Pencil balancer a bit noisy for desk use

Who wouldn’t want to install this little bot as your newest pencil holder? Place a pencil tip-down and it will keep it from falling using two motors. There is a Dynamic Vision Sensor for each axis that provides feedback, but it’s not the same as using a camera. These sensors pick up changes in pixel contrast, outputting a positive or negative number based on the direction the pencil is beginning to fall. An NXP2103 running at 64 MHz reads in the values and drives the pair of servo motors accordingly.

If you’re interested in the nitty-gritty the full paper is available from the page linked above. It goes into great detail about the algorithm used, and includes plots and histograms showing the data capture during a balancing session. Or you can skip the eggheaded exercises and watch the video after the break.

[via ycombinator]

22 thoughts on “Pencil balancer a bit noisy for desk use

  1. I was just thinking of the possibilities if you could scale this thing up! This would be fun if you could scale it all the way up for a person. Then sell it to the Tomato juice company V8 for a witty commercial. :)

  2. Scaling this up is easy, try balancing a pencil on a fingertip, then try balancing a broom on your nose.

    The broom is easier to do.

    Balancing larger objects is somewhat easy by comparison.

  3. I am just wondering if it is possible to get the accuracy tight enough to stabilize the pencils so that the motion is not as erratic.

    I imagine you would need finer control over the servos? Then again I am not exactly an engineer.

    If you could manage to get this thing scaled DOWN and accurate/quiet enough with cheap enough parts this thing would make an amazing desk toy in the future.

  4. RussWill, this is using a PD loop at 500Hz, the I component isn’t necessary for a system like this. Its probably oscillating because of the limited speed of the cameras and servos relative to the rapid movement of the pencil.

  5. This is much more impressive than the inverted pendulum demonstration many of us did in school. You’d have a fighting change at trying to balance those long rods on your finger — with a pencil it’s hopeless (at least for me).

    The PID controller is a great “first cut” controller because there’s easy physical intuition to how it works, and indeed it works well for many, many systems. For some systems it doesn’t work very well, however, especially if you have sensor or process noise you’d like to attenuate.

  6. If it was driven with voice coils like the head in a HDD it would be quiet and quick enough to seem motionless, maybe the lens positioners from a couple old cdrom drives could be hacked?

  7. Not two “ordinary” cameras… The “cameras” described in the linked web page are analog “retinas” that detect and report contrast changes of changed pixels only, at up to hundreds of “frames” per second, giving a small enough quantity of output data to be processed with only a small processing load. That is what allows detection speed fast enough to balance a pencil, which is too small for a human to balance.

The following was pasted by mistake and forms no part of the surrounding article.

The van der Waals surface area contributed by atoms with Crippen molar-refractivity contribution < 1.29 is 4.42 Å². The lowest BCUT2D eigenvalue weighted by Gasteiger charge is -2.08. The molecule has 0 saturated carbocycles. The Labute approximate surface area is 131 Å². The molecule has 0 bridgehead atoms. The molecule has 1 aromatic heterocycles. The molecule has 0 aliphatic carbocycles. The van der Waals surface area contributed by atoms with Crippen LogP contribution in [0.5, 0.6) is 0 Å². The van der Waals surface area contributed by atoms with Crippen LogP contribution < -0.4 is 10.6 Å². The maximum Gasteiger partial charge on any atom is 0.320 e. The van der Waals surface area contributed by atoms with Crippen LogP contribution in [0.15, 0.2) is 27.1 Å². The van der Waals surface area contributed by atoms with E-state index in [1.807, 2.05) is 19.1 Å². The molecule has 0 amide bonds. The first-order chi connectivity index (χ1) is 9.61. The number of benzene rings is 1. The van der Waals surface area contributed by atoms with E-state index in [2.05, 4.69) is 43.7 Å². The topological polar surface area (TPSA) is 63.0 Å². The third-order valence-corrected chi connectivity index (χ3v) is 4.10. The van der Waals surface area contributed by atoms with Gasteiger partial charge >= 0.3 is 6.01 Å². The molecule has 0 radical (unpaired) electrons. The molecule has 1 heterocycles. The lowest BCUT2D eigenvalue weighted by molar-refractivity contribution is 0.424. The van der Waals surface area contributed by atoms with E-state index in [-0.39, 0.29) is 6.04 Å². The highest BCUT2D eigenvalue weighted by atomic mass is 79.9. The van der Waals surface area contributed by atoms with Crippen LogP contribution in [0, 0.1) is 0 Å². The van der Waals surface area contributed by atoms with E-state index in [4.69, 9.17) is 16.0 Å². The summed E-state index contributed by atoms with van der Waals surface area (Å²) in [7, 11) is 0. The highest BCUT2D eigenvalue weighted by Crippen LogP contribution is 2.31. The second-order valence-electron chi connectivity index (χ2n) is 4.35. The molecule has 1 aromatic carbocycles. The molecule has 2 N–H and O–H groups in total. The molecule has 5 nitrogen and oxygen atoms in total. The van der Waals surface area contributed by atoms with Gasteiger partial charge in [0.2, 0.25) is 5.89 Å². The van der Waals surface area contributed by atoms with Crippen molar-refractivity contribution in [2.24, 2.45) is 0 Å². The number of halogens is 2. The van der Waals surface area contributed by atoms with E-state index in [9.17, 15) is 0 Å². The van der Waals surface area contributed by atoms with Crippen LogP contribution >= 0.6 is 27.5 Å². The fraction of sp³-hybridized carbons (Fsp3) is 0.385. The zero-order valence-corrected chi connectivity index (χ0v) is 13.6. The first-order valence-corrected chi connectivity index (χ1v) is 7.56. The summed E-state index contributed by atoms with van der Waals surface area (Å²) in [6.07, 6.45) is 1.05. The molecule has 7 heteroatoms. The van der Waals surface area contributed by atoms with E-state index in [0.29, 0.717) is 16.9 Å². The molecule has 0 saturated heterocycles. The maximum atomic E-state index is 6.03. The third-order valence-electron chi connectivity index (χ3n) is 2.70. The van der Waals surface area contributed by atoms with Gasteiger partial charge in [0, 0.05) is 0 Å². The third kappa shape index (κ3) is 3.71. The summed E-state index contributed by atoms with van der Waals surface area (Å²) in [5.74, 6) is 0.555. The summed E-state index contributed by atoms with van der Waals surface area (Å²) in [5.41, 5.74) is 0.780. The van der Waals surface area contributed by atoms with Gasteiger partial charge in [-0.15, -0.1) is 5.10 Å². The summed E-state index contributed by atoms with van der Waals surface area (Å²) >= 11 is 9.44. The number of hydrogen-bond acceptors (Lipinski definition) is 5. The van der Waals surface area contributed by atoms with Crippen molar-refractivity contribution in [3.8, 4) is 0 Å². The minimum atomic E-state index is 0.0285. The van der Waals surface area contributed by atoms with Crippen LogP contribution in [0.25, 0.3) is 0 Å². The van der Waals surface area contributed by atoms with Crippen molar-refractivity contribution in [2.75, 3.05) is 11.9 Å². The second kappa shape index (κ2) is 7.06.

8. I think the erratic movement makes for a neat display of how it works. I dont know if the prosesor is just to slow or if its just bad math or just done on purpose but its much more interesting to watch than something perfectly balanced.
    Nice Work.

  9. @robwentworth

    i know loads of jugglers who can balance itens smaller than a pencil on their nose. teaspoons are quite popular. but i have seen a few people balancing cigarettes and once

    there even one guy who balances a juggling club on the top of his head, where he can’t actualy see it!!

    i read an article in Cascade (the european jugglers journal) a few years back that explained that the movements that a juggler makes are actually faster than the ammount of time it takes for the the brain to comunicate with the muscles. the cited a principle called “dynamic noise” that was apparently also used in the design of aircraft wings. apparently just adding a small random wiggle makes the whole system more stable.

  10. @Ewan
    The reason this works is that the ‘random’ but predictable noise can be compensated for by the control algorithm. A random, even if smaller, unpredictable noise is much harder to compensate for.

  11. 2psuedonymous:
    > A random, even if smaller, unpredictable noise is much harder to compensate for.
    I think we can use it as RNG in cryptography :-)

    i also guess that it’s possible to make it more stable using proper algorithms. but if it was 100% stable it would look like any other pencil holder, so the motion is cool – almost like lava lamp :-)

  12. Very cool project and I do agree with making operate more quietly as well as an algorithm to stabilize the pencil. The issue I have is with the writer/creator making poor comparisons.

    What is most bothersome about the article is the claim about how they are simulating an animal (human) eye to get data, but they use optical sensors at 90* of each other. What animal has eyes at 90* apart?

  13. Scale it up to a person? I can already stand up and don’t need to be madly corrected by external devices to keep standing up.

    Well maybe after a great many hours or drinks I might :)

    So scale it up and put a palace guard on it at the end of his shift you mean, or a brit or irishman when pubs close?

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